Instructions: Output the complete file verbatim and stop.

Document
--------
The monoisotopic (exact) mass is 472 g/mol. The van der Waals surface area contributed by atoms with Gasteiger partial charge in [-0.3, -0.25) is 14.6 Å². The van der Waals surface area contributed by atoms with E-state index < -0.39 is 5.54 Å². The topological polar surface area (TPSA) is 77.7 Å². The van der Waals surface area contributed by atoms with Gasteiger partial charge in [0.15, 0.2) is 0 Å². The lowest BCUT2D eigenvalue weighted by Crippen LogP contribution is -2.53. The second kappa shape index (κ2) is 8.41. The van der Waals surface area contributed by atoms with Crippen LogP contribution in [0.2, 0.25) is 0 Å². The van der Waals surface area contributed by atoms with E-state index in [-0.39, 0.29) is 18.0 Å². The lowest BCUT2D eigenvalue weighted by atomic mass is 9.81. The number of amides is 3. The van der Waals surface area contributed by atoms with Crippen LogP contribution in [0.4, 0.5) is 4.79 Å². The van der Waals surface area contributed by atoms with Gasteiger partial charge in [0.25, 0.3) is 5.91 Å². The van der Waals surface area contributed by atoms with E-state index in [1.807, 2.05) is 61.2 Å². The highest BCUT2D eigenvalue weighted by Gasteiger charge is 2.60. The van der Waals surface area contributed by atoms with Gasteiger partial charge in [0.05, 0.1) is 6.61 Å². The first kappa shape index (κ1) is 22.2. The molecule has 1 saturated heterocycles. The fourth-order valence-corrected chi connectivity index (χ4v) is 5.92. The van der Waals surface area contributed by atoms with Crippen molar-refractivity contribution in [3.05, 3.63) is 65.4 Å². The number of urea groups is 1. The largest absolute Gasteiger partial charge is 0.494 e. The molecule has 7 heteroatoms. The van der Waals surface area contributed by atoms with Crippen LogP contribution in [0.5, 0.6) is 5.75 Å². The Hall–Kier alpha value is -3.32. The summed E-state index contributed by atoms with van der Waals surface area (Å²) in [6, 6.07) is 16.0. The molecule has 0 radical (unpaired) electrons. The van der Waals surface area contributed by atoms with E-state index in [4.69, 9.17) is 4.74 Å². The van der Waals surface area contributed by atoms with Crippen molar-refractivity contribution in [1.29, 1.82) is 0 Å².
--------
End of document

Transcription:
The monoisotopic (exact) mass is 472 g/mol. The van der Waals surface area contributed by atoms with Gasteiger partial charge in [-0.3, -0.25) is 14.6 Å². The van der Waals surface area contributed by atoms with E-state index < -0.39 is 5.54 Å². The topological polar surface area (TPSA) is 77.7 Å². The van der Waals surface area contributed by atoms with Gasteiger partial charge in [0.15, 0.2) is 0 Å². The lowest BCUT2D eigenvalue weighted by Crippen LogP contribution is -2.53. The second kappa shape index (κ2) is 8.41. The van der Waals surface area contributed by atoms with Crippen LogP contribution in [0.2, 0.25) is 0 Å². The van der Waals surface area contributed by atoms with E-state index in [-0.39, 0.29) is 18.0 Å². The lowest BCUT2D eigenvalue weighted by atomic mass is 9.81. The number of amides is 3. The van der Waals surface area contributed by atoms with Crippen LogP contribution in [0.4, 0.5) is 4.79 Å². The van der Waals surface area contributed by atoms with Gasteiger partial charge in [0.25, 0.3) is 5.91 Å². The van der Waals surface area contributed by atoms with E-state index in [1.807, 2.05) is 61.2 Å². The highest BCUT2D eigenvalue weighted by Gasteiger charge is 2.60. The van der Waals surface area contributed by atoms with Gasteiger partial charge in [0.05, 0.1) is 6.61 Å². The first kappa shape index (κ1) is 22.2. The molecule has 1 saturated heterocycles. The fourth-order valence-corrected chi connectivity index (χ4v) is 5.92. The van der Waals surface area contributed by atoms with Crippen molar-refractivity contribution in [3.05, 3.63) is 65.4 Å². The number of urea groups is 1. The largest absolute Gasteiger partial charge is 0.494 e. The molecule has 7 heteroatoms. The van der Waals surface area contributed by atoms with Crippen LogP contribution in [0.5, 0.6) is 5.75 Å². The Hall–Kier alpha value is -3.32. The summed E-state index contributed by atoms with van der Waals surface area (Å²) in [6, 6.07) is 16.0. The molecule has 0 radical (unpaired) electrons. The van der Waals surface area contributed by atoms with E-state index in [4.69, 9.17) is 4.74 Å². The van der Waals surface area contributed by atoms with Crippen molar-refractivity contribution in [1.29, 1.82) is 0 Å².